Two. “I feel like I struggle with a lot of things, but the main issue is usually work/life balance. I feel like I always have to be available to answer emails, IMs, and to handle anything left over. Then I end up feeling burnt out and angry that my work has taken over my life. I’m an extreme person, so I kind of swing back and forth with it. Then I end up wanting to scroll Facebook during work hours, and I feel stressed from my to-do list. It’s not healthy at all, and causes a lot of unnecessary stress in my life.
“I try to manage it by setting specific hours that I’m allowed to do certain things, putting my phone away during work hours, and completely leaving work alone on the weekends. I’m still working on it — it’s definitely hard to do when your job is on the computer and can be done from anywhere.” —Natasha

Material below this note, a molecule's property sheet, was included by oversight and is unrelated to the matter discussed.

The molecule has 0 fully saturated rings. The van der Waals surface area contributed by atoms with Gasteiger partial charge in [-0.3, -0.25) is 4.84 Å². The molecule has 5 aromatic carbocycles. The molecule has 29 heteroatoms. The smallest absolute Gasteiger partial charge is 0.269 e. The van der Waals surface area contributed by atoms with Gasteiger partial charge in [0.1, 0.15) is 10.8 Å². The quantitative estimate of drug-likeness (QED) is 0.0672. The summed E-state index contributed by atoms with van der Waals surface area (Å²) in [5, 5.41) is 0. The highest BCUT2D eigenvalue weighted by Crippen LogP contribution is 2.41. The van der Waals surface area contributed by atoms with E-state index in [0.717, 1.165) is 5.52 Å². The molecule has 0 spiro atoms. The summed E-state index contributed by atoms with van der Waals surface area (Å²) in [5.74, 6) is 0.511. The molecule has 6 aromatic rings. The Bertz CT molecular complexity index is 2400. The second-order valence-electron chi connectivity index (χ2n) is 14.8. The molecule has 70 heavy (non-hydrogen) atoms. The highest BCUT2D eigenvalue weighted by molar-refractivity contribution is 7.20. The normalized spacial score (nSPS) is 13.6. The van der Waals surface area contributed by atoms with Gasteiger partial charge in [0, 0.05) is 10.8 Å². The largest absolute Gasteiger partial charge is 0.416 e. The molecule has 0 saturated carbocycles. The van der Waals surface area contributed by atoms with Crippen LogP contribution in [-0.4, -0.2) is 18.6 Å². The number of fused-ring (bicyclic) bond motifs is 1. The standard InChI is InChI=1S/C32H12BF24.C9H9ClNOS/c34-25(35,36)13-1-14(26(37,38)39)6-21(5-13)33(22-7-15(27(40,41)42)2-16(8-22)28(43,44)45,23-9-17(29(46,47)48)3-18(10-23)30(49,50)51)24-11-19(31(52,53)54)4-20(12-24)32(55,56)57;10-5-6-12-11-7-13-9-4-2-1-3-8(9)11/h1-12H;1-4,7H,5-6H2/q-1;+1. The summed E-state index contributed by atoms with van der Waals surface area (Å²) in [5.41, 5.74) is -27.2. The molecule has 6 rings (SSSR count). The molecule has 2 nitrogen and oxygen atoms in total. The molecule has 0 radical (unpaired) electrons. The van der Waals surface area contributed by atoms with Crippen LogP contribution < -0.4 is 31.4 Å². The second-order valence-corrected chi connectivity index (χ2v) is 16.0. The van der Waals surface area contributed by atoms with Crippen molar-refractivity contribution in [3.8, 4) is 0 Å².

Three. “It’s really hard to have a mental illness and reconcile it with a 9-5 structured environment in an understaffed office, and that has been my last two day jobs. Not enough people trying to do too much work for not enough money is hard enough on a neurotypical person, but when you physically cannot make yourself sleep on time, you have no semblance of focus, and you have unbidden trauma flashbacks at inconvenient times, it’s 100x worse.
“I don’t know how to overcome it. My employers have treated my going to therapy (which is almost always only available during office hours) like an inconvenience and it has sort of ‘counted against me’ as an employee. I can’t always afford the medicine or doctors visits that will help me be productive or even just functional. I don’t know how to overcome it. I haven’t managed it, because I’ve been fired twice for it.” —Chelsea